4. This unity of love will lead to full knowledge of the mystery of God. Such seems to be the connexion of the next words, which may be literally read "unto the full knowledge of the mystery of God," and may be best regarded as a co-ordinate clause with the preceding, depending like it on " being knit together in love." So taken, there is set forth a double issue of that compaction in love to God and one another, namely, the calm assurance in the grasp of truth already possessed, and the more mature and deeper insight into the deep things of God. The word for knowledge here is the same as in i. 9, and here as there means a, full knowledge. The Colossians had known Christ at first, but the Apostle's desire is that they may come to a fuller knowledge, for the object to be known is infinite, and endless degrees in the perception and possession of His power and grace are possible. In that fuller knowledge they will not leave behind what they knew at first, but will find in it deeper meaning, a larger wisdom and a fuller truth.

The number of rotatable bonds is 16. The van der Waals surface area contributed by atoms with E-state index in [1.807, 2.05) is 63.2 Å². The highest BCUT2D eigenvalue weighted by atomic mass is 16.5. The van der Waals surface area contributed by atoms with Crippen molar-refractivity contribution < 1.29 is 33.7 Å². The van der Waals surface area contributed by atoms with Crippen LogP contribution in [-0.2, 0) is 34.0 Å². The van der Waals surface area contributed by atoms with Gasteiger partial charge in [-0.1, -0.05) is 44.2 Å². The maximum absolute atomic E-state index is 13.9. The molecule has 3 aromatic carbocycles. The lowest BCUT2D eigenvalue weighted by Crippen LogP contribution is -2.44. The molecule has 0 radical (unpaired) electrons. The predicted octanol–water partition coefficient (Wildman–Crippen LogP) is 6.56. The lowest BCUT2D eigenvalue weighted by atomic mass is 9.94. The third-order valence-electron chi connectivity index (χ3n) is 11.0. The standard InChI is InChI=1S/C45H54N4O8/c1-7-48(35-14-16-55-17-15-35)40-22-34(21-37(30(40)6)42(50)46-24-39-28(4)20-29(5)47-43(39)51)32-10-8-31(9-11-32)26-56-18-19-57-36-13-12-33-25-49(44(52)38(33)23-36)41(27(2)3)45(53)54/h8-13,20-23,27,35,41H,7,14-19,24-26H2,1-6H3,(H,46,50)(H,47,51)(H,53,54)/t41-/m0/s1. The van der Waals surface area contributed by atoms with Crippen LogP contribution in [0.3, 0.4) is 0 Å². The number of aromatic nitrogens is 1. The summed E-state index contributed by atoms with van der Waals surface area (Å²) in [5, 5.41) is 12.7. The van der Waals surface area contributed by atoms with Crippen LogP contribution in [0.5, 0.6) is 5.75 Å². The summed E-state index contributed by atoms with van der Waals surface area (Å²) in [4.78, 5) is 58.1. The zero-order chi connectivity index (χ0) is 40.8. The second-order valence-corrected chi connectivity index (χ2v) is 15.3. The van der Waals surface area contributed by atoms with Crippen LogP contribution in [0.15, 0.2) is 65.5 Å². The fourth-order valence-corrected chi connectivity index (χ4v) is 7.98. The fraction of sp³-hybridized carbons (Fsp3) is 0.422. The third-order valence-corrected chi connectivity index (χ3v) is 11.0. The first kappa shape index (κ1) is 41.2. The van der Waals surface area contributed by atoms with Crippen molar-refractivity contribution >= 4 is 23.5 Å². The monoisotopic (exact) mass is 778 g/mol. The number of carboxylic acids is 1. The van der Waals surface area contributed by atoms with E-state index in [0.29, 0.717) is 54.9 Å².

Among the large number of readings of the following words, that which is adopted by the Revised Version is to be preferred, and the translation which it gives is the most natural and that which is in accordance with the previous thought in chapter i. 27, where also "the mystery" is explained to be " Christ in you." A slight variation in the conception is presented here. The " mystery " is Christ, not "in you," but "in whom are hid all the treasures of wisdom and knowledge." The great truth long hidden, now revealed, is that the whole wealth of spiritual insight (knowledge), and of reasoning on the truths thus apprehended so as to gain an ordered system of belief and a coherent law of conduct (wisdom), is stored for us in Christ.